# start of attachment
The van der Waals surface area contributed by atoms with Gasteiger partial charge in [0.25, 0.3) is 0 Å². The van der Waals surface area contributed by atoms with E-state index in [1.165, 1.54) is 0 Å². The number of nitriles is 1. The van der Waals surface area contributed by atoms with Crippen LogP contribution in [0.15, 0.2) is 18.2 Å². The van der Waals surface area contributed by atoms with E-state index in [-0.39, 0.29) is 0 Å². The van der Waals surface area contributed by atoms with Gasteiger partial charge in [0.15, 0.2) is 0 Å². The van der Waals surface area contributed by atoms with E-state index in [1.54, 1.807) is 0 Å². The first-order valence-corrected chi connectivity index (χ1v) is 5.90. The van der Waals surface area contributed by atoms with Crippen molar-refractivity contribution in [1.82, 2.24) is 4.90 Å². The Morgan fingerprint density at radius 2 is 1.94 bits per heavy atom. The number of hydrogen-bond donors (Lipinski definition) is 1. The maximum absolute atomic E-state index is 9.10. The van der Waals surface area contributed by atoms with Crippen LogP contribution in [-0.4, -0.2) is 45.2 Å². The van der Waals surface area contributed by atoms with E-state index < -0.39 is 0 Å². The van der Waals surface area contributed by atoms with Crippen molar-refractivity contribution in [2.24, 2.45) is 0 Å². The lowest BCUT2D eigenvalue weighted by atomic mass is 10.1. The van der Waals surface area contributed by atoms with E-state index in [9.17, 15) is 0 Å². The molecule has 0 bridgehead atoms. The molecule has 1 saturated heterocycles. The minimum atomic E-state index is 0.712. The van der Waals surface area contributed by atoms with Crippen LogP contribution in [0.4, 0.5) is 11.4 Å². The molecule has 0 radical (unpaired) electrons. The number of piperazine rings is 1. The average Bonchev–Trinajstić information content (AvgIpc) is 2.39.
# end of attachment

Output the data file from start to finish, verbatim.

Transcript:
The van der Waals surface area contributed by atoms with Gasteiger partial charge in [0.25, 0.3) is 0 Å². The van der Waals surface area contributed by atoms with E-state index in [1.165, 1.54) is 0 Å². The number of nitriles is 1. The van der Waals surface area contributed by atoms with Crippen LogP contribution in [0.15, 0.2) is 18.2 Å². The van der Waals surface area contributed by atoms with E-state index in [-0.39, 0.29) is 0 Å². The van der Waals surface area contributed by atoms with Gasteiger partial charge in [0.15, 0.2) is 0 Å². The van der Waals surface area contributed by atoms with E-state index in [1.54, 1.807) is 0 Å². The first-order valence-corrected chi connectivity index (χ1v) is 5.90. The van der Waals surface area contributed by atoms with Crippen molar-refractivity contribution in [1.82, 2.24) is 4.90 Å². The Morgan fingerprint density at radius 2 is 1.94 bits per heavy atom. The number of hydrogen-bond donors (Lipinski definition) is 1. The maximum absolute atomic E-state index is 9.10. The van der Waals surface area contributed by atoms with Crippen LogP contribution in [-0.4, -0.2) is 45.2 Å². The van der Waals surface area contributed by atoms with E-state index < -0.39 is 0 Å². The van der Waals surface area contributed by atoms with Crippen molar-refractivity contribution in [2.24, 2.45) is 0 Å². The lowest BCUT2D eigenvalue weighted by atomic mass is 10.1. The van der Waals surface area contributed by atoms with E-state index in [9.17, 15) is 0 Å². The molecule has 0 bridgehead atoms. The molecule has 1 saturated heterocycles. The minimum atomic E-state index is 0.712. The van der Waals surface area contributed by atoms with Crippen LogP contribution in [0.4, 0.5) is 11.4 Å². The molecule has 0 radical (unpaired) electrons. The number of piperazine rings is 1. The average Bonchev–Trinajstić information content (AvgIpc) is 2.39.